The Qwillery is thrilled to present the US cover for Binary, ®Evolution 2, by Stephanie Saulter out May 5, 2015 from Jo Fletcher Books:
Zavcka Klist has reinvented herself: no longer the ruthless gemtech enforcer determined to keep the gems they created enslaved, she's now all about transparency and sharing the fruits of Bel'Natur's research to help gems and norms alike.
Neither Aryel Morningstar nor Dr. Eli Walker are convinced that Klist or Bel'Natur can have changed so dramatically, but the gems have problems that only a gemtech can solve. In exchange for their help, digital savant Herran agrees to work on Klist's latest project: reviving the science that drove mankind to the brink of extinction.
Then confiscated genestock disappears from a secure government facility, and the more DI Varsi investigates, the closer she comes to the dark heart of Bel'Natur and what Zavcka Klist is really after-not to mention the secrets of Aryel Morningstar's own past...
Eli waited until the room was almost full, with crowds still massed in the aisles, before slipping in as inconspicuously as possible. He was recognizable enough, especially in this crowd, for a few heads to turn, but no one spoke to him as he found a seat near the back, and he did not think he had been spotted by any of the organizing staff. He had no wish to be hailed from the stage by whatever functionary was conducting the Festival’s formal launch, as could very easily happen if they knew he was there.
There was no risk of such notice from the evening’s keynote speaker, but he nevertheless felt an almost juvenile aversion to her discovering that he was in attendance. The terms on which they had last met had not been friendly. Mikal was down in front, among the other city officials, and it amused him to imagine the reaction that facing the giant gem would likely evoke; though doubtless she had been steeling herself since the election to keep her feelings well hidden. Still, this last- minute trailing of a major announcement was a curious development, one which had attracted a flurry of comment from the business newstreams. He could understand Aryel’s desire for a first- person report.
He had glimpsed her as he made his way inside the massive building, fl uttering to earth near the stage that had been erected on the riverwalk’s great park. Greeting Lyriam no doubt, and satisfying herself that all was in readiness for those attending the festivities at his invitation. Disability, either physical or psychological, was virtually unknown among norms but still distressingly common among gems. The older ones in particular had been designed, reared, and trained at a time when such matters barely rated consideration. Even though they had all since been raised to legal equality with norms, ensuring that crippled, disfigured, or dysfunctional gems got the assistance they needed still took a fair amount of coordination and cajoling.
The people here, he thought as he looked around him, were probably about equally divided between those who had fought early and with diligence for those freedoms and support, and others who had clambered aboard the bandwagon but in truth would have slept no less well had the bad old days of gemtech domination never ended. They would not wish for a return to it, not now that their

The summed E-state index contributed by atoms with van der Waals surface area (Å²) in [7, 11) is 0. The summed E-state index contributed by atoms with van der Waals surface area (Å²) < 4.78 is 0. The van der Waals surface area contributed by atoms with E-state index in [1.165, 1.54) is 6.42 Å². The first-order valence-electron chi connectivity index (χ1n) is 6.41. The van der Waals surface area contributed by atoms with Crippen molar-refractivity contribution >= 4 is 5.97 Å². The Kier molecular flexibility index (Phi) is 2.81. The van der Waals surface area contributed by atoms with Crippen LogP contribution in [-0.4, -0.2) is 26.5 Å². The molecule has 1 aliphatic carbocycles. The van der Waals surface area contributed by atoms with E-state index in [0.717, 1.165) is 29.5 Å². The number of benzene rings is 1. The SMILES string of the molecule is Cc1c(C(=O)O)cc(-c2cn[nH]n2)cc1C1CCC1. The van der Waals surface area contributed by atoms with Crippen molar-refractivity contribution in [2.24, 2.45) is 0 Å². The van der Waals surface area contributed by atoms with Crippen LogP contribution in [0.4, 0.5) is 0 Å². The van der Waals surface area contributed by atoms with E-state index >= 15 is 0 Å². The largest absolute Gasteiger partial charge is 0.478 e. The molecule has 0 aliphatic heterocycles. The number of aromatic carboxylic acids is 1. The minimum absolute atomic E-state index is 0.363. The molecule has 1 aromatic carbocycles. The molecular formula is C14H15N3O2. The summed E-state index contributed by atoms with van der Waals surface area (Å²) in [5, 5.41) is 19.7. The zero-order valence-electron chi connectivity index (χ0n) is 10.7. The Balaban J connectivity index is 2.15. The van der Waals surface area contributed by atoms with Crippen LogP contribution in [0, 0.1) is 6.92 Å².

consciences had been pricked, but there was a malleability about them that the woman he had come to hear would understand well how to manipulate.
Not unlike Aryel.
The thought felt immediately both unworthy— vile, even— and intriguing. Eli picked at it as the program got under way. Aryel too knew how to play people, how to express a perspective and inspire a response. He wondered if the only real difference between the two women was that he happened to share the winged gem’s sense of values.
He quickly decided— some deeply skeptical part of his mind whispered it might be too quickly— that it was more than that. Aryel’s approach was subtle. She used neither brutality nor blackmail; her weapon was an almost preternatural ability to persuade, a manner that was somehow both emotive and calmly rational. What she thought you should do became, after a few moments’ conversation, the only logical thing to do. That intellectual clarity and ability to communicate had put him in her corner. It was how she had hauled her people out of their postemancipation limbo and into the light.
That and her beauty, and the magic of her wings.
He emerged from his reverie in time to applaud the last of a parade of dignitaries. There were a few seconds of bustle before the lights tightened down again to illuminate only the stage. The Festival director reappeared on it, staring owl- like into the gloom of the audience, and gathered up his full pomp to announce that as they were no doubt aware, the chief executive of the Bel’Natur conglomerate would be the final speaker. What was less well- known, he told them, was that Bel’Natur had been early and generous supporters of the Festival, helping to fund much of the launch and the monthlong program of events. He was sure they would all give a very warm welcome to a woman many had heard of but few— unlike himself of course— had been privileged to meet: Zavcka Klist.
As he took to the stage to make his introduction, in the instant after the lights went down, the door through which Eli had entered was pushed open once again. There was a rustle as some latecomer slipped quickly in.
When they did not immediately walk past him on the way to one of the few empty seats, he glanced around. He was astonished to recognize the distinctive profile of Aryel Morningstar against the soft blue glow of exit lights, stepping back against the wall, wings tucked in tight. A murmur started as those on either side of the aisle realized who stood there and he saw her raise a finger sharply to her lips. The murmur died away and she folded her arms, standing still as a stone.
Zavcka Klist stood in the spotlight, gazing out into the darkened auditorium while perfunctory applause died away. She carried no tablet, and ignored the lectern onto which a prepared speech might have been projected. She seemed, Eli thought, to be letting them all take a good long look, the better to emphasize whatever point she had come here to make.